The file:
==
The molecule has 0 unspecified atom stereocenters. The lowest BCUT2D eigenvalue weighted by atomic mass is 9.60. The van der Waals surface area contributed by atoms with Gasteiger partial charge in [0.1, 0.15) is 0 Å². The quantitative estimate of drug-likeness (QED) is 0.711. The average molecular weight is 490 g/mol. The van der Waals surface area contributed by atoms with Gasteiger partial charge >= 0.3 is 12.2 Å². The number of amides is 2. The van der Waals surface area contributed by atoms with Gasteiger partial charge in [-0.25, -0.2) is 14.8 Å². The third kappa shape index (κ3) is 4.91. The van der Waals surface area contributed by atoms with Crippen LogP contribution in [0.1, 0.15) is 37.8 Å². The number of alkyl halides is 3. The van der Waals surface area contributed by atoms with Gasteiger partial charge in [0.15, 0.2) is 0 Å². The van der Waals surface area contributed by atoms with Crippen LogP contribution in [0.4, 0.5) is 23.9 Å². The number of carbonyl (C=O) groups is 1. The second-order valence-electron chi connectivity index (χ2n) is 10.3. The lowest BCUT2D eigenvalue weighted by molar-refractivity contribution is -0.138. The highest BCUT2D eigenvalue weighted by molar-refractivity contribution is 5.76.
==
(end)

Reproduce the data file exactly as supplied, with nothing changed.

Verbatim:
The molecule has 0 unspecified atom stereocenters. The lowest BCUT2D eigenvalue weighted by atomic mass is 9.60. The van der Waals surface area contributed by atoms with Gasteiger partial charge in [0.1, 0.15) is 0 Å². The quantitative estimate of drug-likeness (QED) is 0.711. The average molecular weight is 490 g/mol. The van der Waals surface area contributed by atoms with Gasteiger partial charge >= 0.3 is 12.2 Å². The number of amides is 2. The van der Waals surface area contributed by atoms with Gasteiger partial charge in [-0.25, -0.2) is 14.8 Å². The third kappa shape index (κ3) is 4.91. The van der Waals surface area contributed by atoms with Crippen LogP contribution in [0.1, 0.15) is 37.8 Å². The number of alkyl halides is 3. The van der Waals surface area contributed by atoms with Gasteiger partial charge in [0.15, 0.2) is 0 Å². The van der Waals surface area contributed by atoms with Crippen LogP contribution in [0.4, 0.5) is 23.9 Å². The number of carbonyl (C=O) groups is 1. The second-order valence-electron chi connectivity index (χ2n) is 10.3. The lowest BCUT2D eigenvalue weighted by molar-refractivity contribution is -0.138. The highest BCUT2D eigenvalue weighted by molar-refractivity contribution is 5.76.